There are two classes of emergency message:
Distress : A condition of being threatened by serious and/or imminent danger and of requiring immediate assistance.
Urgency : A condition concerning the safety of an aircraft and other vehicle, or of some person on board or within sight, but which does not require immediate assistance.
A message will contain as many as possible of the following items :
MAYDAY MAYDAY MAYDAY (for distress messages)
PAN PAN, PAN PAN, PAN PAN (for urgency messages)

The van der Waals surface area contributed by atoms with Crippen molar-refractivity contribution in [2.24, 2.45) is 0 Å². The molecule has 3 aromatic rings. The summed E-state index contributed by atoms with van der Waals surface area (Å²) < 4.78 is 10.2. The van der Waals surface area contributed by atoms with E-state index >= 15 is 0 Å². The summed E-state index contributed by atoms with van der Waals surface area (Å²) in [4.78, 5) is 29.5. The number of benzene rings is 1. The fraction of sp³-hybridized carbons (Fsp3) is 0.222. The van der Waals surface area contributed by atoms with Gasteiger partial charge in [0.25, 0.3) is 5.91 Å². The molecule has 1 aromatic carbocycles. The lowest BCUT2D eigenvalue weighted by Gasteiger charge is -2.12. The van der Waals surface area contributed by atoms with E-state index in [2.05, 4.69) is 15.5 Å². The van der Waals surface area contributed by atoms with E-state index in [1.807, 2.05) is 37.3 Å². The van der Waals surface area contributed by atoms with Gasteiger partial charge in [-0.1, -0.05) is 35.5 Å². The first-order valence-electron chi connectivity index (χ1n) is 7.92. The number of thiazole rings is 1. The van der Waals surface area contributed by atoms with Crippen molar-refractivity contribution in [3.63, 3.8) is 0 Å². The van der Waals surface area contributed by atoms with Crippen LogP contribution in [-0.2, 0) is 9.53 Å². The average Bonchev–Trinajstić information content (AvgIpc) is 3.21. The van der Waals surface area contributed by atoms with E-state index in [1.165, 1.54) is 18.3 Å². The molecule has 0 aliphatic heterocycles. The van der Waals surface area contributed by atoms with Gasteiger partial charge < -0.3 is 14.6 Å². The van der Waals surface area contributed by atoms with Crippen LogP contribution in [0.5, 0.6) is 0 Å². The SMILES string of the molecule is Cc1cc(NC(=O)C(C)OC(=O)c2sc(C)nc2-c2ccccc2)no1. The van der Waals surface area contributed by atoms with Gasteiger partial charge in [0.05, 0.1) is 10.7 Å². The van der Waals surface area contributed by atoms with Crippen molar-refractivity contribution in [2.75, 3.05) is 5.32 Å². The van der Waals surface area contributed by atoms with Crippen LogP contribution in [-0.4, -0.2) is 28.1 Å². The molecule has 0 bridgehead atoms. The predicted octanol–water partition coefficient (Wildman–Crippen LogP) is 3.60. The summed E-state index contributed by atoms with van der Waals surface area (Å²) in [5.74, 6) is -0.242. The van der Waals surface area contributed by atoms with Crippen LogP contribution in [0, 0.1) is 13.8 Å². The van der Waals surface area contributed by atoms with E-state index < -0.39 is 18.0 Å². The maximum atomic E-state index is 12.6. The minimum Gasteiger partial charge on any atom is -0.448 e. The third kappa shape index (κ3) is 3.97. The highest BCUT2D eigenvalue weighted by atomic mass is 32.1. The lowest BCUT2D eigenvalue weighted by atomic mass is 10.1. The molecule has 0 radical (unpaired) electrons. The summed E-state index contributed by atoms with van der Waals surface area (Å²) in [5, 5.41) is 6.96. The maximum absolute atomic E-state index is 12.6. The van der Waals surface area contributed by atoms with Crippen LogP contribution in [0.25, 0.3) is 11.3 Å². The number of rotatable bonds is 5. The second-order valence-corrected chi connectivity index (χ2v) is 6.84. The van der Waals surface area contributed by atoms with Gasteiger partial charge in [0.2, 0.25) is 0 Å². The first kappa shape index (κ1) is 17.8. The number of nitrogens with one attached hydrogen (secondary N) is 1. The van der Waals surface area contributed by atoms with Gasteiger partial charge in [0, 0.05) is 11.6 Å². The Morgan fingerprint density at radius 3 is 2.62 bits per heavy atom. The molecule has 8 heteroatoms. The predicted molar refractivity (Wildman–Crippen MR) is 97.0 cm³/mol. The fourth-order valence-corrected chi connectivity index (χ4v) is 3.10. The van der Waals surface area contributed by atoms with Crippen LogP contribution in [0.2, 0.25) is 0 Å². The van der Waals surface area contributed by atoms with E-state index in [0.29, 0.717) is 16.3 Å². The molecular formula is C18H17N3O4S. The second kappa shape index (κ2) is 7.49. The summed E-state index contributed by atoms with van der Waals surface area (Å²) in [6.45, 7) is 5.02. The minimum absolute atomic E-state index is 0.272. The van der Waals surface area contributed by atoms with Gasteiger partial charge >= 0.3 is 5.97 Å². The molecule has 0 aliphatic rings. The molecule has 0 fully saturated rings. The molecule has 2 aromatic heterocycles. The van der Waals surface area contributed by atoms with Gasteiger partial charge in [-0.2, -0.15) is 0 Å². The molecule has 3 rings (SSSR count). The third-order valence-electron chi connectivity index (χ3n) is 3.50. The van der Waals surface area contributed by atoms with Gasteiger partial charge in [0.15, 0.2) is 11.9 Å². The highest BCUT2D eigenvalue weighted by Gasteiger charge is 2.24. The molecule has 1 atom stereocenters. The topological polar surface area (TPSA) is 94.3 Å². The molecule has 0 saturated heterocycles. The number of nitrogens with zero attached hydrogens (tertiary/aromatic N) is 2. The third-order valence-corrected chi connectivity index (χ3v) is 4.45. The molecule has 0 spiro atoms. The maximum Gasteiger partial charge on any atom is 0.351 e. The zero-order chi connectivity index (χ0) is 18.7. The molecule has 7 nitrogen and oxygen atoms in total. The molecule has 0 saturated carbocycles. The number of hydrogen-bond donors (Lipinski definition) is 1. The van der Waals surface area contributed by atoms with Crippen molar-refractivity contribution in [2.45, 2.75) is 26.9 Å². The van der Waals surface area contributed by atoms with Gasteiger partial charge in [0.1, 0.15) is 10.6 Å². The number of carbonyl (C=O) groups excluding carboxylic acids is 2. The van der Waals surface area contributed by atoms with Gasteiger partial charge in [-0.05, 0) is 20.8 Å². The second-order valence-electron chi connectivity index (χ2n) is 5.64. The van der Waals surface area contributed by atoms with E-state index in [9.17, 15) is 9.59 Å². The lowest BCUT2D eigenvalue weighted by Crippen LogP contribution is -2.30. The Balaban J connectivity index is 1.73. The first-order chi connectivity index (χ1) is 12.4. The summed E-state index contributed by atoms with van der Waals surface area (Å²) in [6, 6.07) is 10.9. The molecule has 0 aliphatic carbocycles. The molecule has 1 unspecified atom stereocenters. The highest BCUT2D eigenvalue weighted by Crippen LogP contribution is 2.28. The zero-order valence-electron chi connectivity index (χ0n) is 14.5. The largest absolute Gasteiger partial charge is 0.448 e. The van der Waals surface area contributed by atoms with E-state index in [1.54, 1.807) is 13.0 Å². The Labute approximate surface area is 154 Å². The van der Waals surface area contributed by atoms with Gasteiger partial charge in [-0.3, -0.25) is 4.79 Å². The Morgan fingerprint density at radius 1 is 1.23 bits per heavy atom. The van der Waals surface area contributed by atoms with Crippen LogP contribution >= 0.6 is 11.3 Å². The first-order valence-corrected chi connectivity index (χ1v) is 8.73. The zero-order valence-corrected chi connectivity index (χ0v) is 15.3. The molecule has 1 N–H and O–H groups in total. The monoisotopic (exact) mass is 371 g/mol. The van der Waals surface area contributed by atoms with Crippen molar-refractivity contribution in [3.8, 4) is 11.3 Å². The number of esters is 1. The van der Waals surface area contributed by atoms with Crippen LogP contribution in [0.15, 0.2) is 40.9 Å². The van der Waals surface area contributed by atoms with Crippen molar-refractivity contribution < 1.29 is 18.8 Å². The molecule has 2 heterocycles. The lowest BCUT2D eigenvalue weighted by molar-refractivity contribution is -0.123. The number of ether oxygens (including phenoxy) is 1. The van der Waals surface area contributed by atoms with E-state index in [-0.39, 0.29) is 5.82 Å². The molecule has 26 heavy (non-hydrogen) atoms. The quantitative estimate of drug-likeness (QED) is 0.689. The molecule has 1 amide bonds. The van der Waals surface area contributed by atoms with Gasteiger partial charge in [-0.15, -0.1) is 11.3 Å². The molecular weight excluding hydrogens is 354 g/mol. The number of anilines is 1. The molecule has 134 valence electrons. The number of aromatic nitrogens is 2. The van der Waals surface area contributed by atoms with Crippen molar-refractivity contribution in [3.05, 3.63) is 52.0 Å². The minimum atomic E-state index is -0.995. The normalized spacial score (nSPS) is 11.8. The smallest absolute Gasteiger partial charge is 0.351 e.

Name of the station addressed (time permitting)
Identification of the aircraft
Nature of the emergency
Intention of the person in command
Present position, level and heading
As much other information as time permits.
When a pilot has given certain items of information normally associated with an emergency message but has not prefixed the transmission with ‘MAYDAY’ or ‘PAN’, the controller is to ask the pilot if he wishes to declare an emergency. If the pilot declines to do so, the controller may, if he thinks it appropriate, carry out the necessary actions as if the pilot had declared an emergency. The term ‘fuel emergency’ has no status in the UK and controllers are not required to give priority to aircraft with a reported shortage of fuel unless an emergency is declared.